A new World Wildlife Research Fund (WWF) report, Eating for 2 Degrees – New and Updated Livewell Plates, calls on the UK Government and Climate Change Committee to set goals for reducing emissions from the food sector. Following-up from the original 2011 WWF Livewell report, it aims to ‘provide diets that are good for both people and the planet.’

There are new plates developed specifically for adolescents (10­­–17 years old), adults (18–64), the elderly (65–85) and vegans. They illustrate the absolute minimal dietary changes needed by 2030 to keep below a two-degree rise in global temperature, as per the 2015 Paris Climate Change Agreement. The new Livewell Plates are described as,”representative diets that meet national nutritional requirements while reducing the environmental footprint of the food system that produces them.”

The Plates were based on modelling from Public Health England’s Eatwell Guide and current dietary intakes as baselines. They aim to create a diet with the fewest possible changes to current recommendations while meeting the restrictions imposed. In general, they contain more plant foods, particularly those that are nutrient dense such as vegetables, wholegrain cereals products, nuts, legumes and vegetable oils.

This report builds on thinking on healthy sustainable diets that we are increasingly seeing from consumer and public health organisations and think tanks. And the WWF believe it’s time that the UK Government implements healthy eating advice that also integrates sustainability.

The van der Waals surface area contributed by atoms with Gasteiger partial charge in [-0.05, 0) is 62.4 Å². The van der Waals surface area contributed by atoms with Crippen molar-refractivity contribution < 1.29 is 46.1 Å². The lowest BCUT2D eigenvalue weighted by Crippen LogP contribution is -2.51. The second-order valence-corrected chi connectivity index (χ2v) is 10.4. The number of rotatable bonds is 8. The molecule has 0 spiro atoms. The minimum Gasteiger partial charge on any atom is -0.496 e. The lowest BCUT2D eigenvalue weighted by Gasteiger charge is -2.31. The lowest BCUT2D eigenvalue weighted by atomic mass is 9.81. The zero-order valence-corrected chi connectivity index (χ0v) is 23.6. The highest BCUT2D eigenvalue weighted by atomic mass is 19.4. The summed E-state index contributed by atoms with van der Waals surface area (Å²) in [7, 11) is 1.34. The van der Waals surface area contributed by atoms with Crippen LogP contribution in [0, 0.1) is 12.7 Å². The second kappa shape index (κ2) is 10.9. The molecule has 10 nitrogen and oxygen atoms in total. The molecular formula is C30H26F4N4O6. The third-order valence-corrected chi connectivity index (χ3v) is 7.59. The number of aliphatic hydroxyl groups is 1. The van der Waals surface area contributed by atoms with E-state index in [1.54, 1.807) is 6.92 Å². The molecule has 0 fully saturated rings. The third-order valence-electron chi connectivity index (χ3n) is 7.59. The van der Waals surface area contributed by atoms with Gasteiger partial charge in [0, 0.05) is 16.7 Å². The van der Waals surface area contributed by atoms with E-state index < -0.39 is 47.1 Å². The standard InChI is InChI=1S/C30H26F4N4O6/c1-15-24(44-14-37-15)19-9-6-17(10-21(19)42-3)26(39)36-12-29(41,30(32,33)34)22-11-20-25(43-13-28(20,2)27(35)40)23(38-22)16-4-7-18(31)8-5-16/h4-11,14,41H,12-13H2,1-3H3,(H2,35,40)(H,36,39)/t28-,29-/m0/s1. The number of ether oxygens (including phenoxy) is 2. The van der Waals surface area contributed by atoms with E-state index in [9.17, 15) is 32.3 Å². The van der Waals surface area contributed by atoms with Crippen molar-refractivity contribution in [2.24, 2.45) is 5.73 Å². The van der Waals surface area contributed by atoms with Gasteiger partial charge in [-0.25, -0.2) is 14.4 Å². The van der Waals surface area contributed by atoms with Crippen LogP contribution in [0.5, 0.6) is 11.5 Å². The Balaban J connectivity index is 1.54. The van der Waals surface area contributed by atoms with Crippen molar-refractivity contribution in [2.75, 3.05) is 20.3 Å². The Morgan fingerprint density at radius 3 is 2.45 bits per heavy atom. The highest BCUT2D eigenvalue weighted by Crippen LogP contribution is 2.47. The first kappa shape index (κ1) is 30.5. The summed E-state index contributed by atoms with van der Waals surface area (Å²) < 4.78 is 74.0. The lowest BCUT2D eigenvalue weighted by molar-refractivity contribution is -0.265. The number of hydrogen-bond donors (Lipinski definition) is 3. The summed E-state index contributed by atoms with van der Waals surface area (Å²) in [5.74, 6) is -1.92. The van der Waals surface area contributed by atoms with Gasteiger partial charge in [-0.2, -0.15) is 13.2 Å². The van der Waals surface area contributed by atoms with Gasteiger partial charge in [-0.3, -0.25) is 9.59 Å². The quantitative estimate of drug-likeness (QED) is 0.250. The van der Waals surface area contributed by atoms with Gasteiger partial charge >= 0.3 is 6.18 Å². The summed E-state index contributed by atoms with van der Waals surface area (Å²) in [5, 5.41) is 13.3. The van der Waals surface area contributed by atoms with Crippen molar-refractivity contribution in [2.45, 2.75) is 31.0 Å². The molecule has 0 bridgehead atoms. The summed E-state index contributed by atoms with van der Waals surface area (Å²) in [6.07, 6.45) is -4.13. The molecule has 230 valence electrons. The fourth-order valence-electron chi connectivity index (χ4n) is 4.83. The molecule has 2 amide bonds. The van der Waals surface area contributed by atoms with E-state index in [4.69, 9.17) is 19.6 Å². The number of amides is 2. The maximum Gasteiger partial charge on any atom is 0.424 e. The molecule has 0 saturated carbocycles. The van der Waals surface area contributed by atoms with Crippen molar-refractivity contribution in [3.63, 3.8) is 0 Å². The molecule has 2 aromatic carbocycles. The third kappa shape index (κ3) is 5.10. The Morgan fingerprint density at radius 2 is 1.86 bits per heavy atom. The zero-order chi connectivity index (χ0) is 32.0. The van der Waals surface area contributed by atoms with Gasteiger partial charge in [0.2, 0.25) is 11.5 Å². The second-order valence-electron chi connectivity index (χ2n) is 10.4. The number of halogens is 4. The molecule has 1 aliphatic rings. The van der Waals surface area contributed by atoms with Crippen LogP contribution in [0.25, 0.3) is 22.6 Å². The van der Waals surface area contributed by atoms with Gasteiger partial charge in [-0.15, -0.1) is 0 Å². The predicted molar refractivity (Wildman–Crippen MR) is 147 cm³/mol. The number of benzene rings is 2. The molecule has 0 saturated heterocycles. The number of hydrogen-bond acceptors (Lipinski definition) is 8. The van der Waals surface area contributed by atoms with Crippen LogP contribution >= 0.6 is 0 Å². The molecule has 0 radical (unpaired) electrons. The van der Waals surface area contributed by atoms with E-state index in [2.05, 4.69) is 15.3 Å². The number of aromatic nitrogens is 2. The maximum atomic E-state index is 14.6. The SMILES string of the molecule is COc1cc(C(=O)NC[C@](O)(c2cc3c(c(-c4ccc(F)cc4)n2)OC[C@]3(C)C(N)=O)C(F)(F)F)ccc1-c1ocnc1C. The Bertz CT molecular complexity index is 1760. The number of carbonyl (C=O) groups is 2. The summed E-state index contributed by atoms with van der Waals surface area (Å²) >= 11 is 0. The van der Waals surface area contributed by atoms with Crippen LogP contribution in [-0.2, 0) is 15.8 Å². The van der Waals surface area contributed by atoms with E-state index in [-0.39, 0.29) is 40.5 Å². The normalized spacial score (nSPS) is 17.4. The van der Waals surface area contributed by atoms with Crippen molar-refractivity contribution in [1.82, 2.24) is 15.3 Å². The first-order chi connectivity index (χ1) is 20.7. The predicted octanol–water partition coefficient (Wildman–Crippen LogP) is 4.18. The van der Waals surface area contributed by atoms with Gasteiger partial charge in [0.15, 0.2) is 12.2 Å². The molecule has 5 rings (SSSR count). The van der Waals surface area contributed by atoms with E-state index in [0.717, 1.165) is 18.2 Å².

The authors hope to develop additional Plates in future, including one for infants and primary school children, as well as country-specific Plates.

What are the Livewell Principles?

People are advised to follow the following Livewell Principles:

  1. Eat more plants – enjoy vegetables and whole grains
  2. Eat a variety of foods – have a colourful plate
  3. Waste less food – one third of food produced for human consumption is lost or wasted
  4. Moderate your meat consumption, both red and white – enjoy other sources of protein such as peas, beans and nuts
  5. Buy food that meets a credible certified standard – consider MSC, free-range and fair trade
  6. Eat fewer foods high in fat, salt and sugar – keep foods such as cakes, sweets and chocolate as well as cured meat, fries and crisps to an occasional treat. Choose water, avoid sugary drinks and remember that juices only account for one of your 5-a-day however much you drink.

Changes we think should be implemented in light of the report

  • Food businesses including manufacturers and caterers should be looking at ways of including more plant foods in general into their products and menus, and using credible certified standards where these are available.